Why is it always federalprosecutors who investigate political corruption in New York, and not the State Attorney General?   Why was this explosion of Home Health Care employment and costs identified by some nerd beavering away on an I-mac in his spare time in his mother’s basementwife’s attic, rather than the office of the City or State Comptroller?

Perhaps this explains why most New York State politicians are demanding that Governor Cuomo resign, while most New Yorkers would prefer that he finish his term – and then go away.

Most New Yorkers don’t want Cuomo to step down. Even in a Quinnipiac University poll out this week, which was among Cuomo’s worst, more New Yorkers want him to stay in office (49%) than resign (43%). No other poll has had numbers that bad. Fewer voters (36%) believe he should be impeached and removed from office.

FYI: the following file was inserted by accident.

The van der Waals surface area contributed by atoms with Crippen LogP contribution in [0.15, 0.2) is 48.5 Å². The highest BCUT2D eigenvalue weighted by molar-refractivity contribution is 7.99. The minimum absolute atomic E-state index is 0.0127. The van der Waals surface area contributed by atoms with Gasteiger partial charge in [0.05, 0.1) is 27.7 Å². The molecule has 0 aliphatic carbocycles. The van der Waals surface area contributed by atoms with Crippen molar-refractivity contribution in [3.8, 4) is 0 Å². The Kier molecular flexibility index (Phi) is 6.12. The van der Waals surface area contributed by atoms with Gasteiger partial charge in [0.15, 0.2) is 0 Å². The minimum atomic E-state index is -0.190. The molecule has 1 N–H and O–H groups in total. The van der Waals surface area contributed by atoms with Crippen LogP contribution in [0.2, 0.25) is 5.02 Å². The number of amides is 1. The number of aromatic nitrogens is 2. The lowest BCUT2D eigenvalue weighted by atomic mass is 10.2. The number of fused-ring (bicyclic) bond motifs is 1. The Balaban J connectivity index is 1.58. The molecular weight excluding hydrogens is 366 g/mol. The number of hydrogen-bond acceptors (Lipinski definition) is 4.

Now, it’s not as if Cuomo is popular. His approval rating in the Quinnipiac poll was just 39%. His favorable rating was lower at 33%. A Siena College poll released a little over a week ago pegged his favorable rating at a middling 43%.

Nope, it is a judgment on the rest of NY state’s politicians – who are believed to be even worse.  I feel the same way.  I once told a neighbor, who works for Cuomo, that I despise him slightly less than the rest of them.   “Well I guess that’s a kind of endorsement,” she replied.  


Let’s return to state and local government employment, and to “President”“Governor?” Bill DeBlasio, the man who is seeking to use Cuomo’s crisis to become slightly less despised than he is.